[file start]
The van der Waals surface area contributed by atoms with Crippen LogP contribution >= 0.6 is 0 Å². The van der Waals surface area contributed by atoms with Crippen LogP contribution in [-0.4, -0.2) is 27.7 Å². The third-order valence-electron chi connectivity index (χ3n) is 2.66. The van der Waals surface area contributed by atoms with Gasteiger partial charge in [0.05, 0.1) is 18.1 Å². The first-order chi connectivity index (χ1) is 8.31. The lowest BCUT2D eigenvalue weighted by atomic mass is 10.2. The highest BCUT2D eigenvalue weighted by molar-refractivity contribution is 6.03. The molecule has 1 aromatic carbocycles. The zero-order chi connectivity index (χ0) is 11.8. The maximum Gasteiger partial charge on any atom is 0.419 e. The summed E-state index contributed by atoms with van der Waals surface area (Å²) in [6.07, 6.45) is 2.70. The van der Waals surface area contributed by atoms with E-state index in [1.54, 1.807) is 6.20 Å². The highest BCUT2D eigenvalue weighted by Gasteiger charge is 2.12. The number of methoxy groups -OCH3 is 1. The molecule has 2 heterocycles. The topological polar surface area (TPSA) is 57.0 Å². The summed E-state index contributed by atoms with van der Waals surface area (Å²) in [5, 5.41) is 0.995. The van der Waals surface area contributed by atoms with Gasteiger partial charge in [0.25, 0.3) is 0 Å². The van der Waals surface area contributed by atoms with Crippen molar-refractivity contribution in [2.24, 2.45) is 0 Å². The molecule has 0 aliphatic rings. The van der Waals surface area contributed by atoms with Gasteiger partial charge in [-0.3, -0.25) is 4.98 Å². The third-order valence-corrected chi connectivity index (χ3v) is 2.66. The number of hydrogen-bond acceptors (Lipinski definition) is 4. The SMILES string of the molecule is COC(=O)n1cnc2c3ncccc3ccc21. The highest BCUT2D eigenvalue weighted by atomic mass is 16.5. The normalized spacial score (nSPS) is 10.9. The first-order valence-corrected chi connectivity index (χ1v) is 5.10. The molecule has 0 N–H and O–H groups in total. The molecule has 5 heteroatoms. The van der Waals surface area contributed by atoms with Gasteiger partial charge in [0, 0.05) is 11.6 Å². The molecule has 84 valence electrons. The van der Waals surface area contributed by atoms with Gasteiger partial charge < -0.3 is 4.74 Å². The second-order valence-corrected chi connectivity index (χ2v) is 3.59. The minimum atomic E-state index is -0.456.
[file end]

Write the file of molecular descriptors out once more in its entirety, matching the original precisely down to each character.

The van der Waals surface area contributed by atoms with Crippen LogP contribution >= 0.6 is 0 Å². The van der Waals surface area contributed by atoms with Crippen LogP contribution in [-0.4, -0.2) is 27.7 Å². The third-order valence-electron chi connectivity index (χ3n) is 2.66. The van der Waals surface area contributed by atoms with Gasteiger partial charge in [0.05, 0.1) is 18.1 Å². The first-order chi connectivity index (χ1) is 8.31. The lowest BCUT2D eigenvalue weighted by atomic mass is 10.2. The highest BCUT2D eigenvalue weighted by molar-refractivity contribution is 6.03. The molecule has 1 aromatic carbocycles. The zero-order chi connectivity index (χ0) is 11.8. The maximum Gasteiger partial charge on any atom is 0.419 e. The summed E-state index contributed by atoms with van der Waals surface area (Å²) in [6.07, 6.45) is 2.70. The van der Waals surface area contributed by atoms with E-state index in [1.54, 1.807) is 6.20 Å². The highest BCUT2D eigenvalue weighted by Gasteiger charge is 2.12. The number of methoxy groups -OCH3 is 1. The molecule has 2 heterocycles. The topological polar surface area (TPSA) is 57.0 Å². The summed E-state index contributed by atoms with van der Waals surface area (Å²) in [5, 5.41) is 0.995. The van der Waals surface area contributed by atoms with Gasteiger partial charge in [0.25, 0.3) is 0 Å². The van der Waals surface area contributed by atoms with Crippen molar-refractivity contribution in [2.24, 2.45) is 0 Å². The molecule has 0 aliphatic rings. The van der Waals surface area contributed by atoms with Gasteiger partial charge in [-0.3, -0.25) is 4.98 Å². The third-order valence-corrected chi connectivity index (χ3v) is 2.66. The number of hydrogen-bond acceptors (Lipinski definition) is 4. The SMILES string of the molecule is COC(=O)n1cnc2c3ncccc3ccc21. The highest BCUT2D eigenvalue weighted by atomic mass is 16.5. The normalized spacial score (nSPS) is 10.9. The first-order valence-corrected chi connectivity index (χ1v) is 5.10. The molecule has 0 N–H and O–H groups in total. The molecule has 5 heteroatoms. The van der Waals surface area contributed by atoms with Gasteiger partial charge in [0, 0.05) is 11.6 Å². The molecule has 84 valence electrons. The van der Waals surface area contributed by atoms with Gasteiger partial charge < -0.3 is 4.74 Å². The second-order valence-corrected chi connectivity index (χ2v) is 3.59. The minimum atomic E-state index is -0.456.